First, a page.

Maillet was originally going to apply for a Type 01 FFL to do basic gunsmithing and then upgrade to an 07 for manufacturing once business was stable and flowing. He has no desire to import or export. At the advice of his BATFE Industry Operations Investigator, the people who interview FFL applicants, Maillet filed for the 07 straight away. However with the new version of the DDTC guidance, his previous plans for manufacturing services have been put on hold until he can afford the yearly registration. His entire business plan had to be rewritten to accommodate it.

“There’s a difference between a company like Glock importing thousands of parts and a small shop that threads a barrel here or there. I can’t even collect $100 from someone to do that threading service without now paying thousands in registration fees.”

So is there some sort of long-term play by the current administration to take us one step closer to gun control, with an assault on gunsmiths as the first step? Kraut thinks so.
“[Gun control] will happen through attrition, and it will be death by a thousand cuts, and this [guidance] is just one of those cuts,” Kraut says. “Maybe they’ll be taxing ammo next week, and now you can’t afford ammo, and then the week after that they tax something else. It will be something more like that.”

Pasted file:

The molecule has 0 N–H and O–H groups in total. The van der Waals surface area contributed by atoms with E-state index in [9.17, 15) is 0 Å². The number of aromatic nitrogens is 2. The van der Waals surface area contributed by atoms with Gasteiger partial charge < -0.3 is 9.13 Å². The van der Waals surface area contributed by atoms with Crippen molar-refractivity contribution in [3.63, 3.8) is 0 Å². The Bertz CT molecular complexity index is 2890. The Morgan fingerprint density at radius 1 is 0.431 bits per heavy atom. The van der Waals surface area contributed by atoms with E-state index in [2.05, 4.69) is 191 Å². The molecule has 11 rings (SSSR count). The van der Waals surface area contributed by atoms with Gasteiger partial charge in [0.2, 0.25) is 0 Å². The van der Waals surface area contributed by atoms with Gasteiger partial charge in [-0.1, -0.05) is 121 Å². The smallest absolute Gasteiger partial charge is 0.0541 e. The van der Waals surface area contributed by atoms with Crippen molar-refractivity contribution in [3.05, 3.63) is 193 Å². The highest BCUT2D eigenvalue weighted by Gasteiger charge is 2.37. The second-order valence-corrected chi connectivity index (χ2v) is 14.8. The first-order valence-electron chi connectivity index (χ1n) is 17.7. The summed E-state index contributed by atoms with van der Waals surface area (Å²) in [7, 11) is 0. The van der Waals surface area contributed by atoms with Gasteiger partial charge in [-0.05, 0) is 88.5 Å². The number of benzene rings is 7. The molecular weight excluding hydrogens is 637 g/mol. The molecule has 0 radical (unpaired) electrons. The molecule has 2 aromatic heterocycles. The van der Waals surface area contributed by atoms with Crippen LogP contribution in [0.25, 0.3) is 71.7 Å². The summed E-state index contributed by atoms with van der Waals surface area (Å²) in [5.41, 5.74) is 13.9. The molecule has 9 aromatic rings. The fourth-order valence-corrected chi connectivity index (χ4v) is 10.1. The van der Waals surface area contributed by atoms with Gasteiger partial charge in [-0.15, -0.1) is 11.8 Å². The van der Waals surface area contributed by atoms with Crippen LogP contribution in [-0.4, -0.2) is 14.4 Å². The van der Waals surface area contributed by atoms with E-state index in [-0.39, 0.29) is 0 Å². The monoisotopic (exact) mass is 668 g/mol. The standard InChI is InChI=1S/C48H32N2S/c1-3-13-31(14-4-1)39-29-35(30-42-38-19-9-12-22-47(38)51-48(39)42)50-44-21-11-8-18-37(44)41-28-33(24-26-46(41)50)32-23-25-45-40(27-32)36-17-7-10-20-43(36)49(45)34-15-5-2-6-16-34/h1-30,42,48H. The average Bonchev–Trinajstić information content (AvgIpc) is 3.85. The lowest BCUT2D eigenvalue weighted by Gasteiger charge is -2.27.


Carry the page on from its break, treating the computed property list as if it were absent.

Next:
Maillet agrees. “Who knows what they’ll do. They can go after my insurance at some point and make it so I can’t run my business here, and now I have to build a new building. That’s money that could have gone directly into inventory. It’s a drag.”

The Road Ahead

Does the Department of State have the manpower to track down members of the Barrel Threading Mafia in Smalltown, USA? After speaking with the DDTC, we certainly didn’t get the impression enforcement teams are rolling out to your neighborhood to check what types of gunsmithing is happening in your community. That said, if you were a gunsmith, would you be willing to risk it?

Keane pulls no punches as he discussed the regulations. “This all stems from the absurdity of including commercial sporting firearms on the United States Munitions List (USML),” Keane says. “We have been trying for years to get firearms and ammunition and commercial sporting firearms that are available all over the world off of the USML and let them be licensed for export by the Commerce Department and that’s part of the Export Control Reform Initiative. We’ve been working this issue for eight years.”

Some politicians like Congressman Steve Scalise are helping. Scalise introduced a bill on September 27, 2016, called House Resolution 6176, the Export Control Reform Act of 2016, which, “if enacted, will transfer export licensing for commercial products from State to Commerce.”

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Nate Maillet of First Due Firearms checking the battery connections in an RMR.